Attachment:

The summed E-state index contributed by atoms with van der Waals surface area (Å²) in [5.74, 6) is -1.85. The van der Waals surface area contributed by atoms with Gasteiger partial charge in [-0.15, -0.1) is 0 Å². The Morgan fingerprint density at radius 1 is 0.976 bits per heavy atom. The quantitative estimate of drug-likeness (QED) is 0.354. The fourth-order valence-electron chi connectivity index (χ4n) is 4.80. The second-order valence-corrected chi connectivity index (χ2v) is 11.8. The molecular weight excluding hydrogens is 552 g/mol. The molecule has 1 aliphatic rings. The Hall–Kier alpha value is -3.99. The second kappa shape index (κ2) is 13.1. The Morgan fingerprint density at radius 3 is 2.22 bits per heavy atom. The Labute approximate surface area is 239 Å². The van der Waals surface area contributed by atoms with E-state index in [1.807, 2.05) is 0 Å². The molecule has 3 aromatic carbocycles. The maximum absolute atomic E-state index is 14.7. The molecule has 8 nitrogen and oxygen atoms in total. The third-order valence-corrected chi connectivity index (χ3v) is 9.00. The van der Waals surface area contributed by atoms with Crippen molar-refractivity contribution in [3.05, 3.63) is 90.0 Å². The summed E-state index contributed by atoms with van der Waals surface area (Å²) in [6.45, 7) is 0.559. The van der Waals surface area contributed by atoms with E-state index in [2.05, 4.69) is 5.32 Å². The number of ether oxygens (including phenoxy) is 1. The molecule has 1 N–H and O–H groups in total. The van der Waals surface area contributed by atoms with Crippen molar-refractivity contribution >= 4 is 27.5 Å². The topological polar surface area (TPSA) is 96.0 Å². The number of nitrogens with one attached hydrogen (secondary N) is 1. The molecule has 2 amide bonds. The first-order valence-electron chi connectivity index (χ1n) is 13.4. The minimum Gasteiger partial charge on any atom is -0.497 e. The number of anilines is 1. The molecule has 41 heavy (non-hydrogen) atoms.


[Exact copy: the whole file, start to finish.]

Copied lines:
The summed E-state index contributed by atoms with van der Waals surface area (Å²) in [5.74, 6) is -1.85. The van der Waals surface area contributed by atoms with Gasteiger partial charge in [-0.15, -0.1) is 0 Å². The Morgan fingerprint density at radius 1 is 0.976 bits per heavy atom. The quantitative estimate of drug-likeness (QED) is 0.354. The fourth-order valence-electron chi connectivity index (χ4n) is 4.80. The second-order valence-corrected chi connectivity index (χ2v) is 11.8. The molecular weight excluding hydrogens is 552 g/mol. The molecule has 1 aliphatic rings. The Hall–Kier alpha value is -3.99. The second kappa shape index (κ2) is 13.1. The Morgan fingerprint density at radius 3 is 2.22 bits per heavy atom. The Labute approximate surface area is 239 Å². The van der Waals surface area contributed by atoms with E-state index in [1.807, 2.05) is 0 Å². The molecule has 3 aromatic carbocycles. The maximum absolute atomic E-state index is 14.7. The molecule has 8 nitrogen and oxygen atoms in total. The third-order valence-corrected chi connectivity index (χ3v) is 9.00. The van der Waals surface area contributed by atoms with Crippen molar-refractivity contribution in [3.05, 3.63) is 90.0 Å². The summed E-state index contributed by atoms with van der Waals surface area (Å²) in [6.45, 7) is 0.559. The van der Waals surface area contributed by atoms with E-state index in [2.05, 4.69) is 5.32 Å². The number of ether oxygens (including phenoxy) is 1. The molecule has 1 N–H and O–H groups in total. The van der Waals surface area contributed by atoms with Crippen molar-refractivity contribution >= 4 is 27.5 Å². The topological polar surface area (TPSA) is 96.0 Å². The number of nitrogens with one attached hydrogen (secondary N) is 1. The molecule has 2 amide bonds. The first-order valence-electron chi connectivity index (χ1n) is 13.4. The minimum Gasteiger partial charge on any atom is -0.497 e. The number of anilines is 1. The molecule has 41 heavy (non-hydrogen) atoms.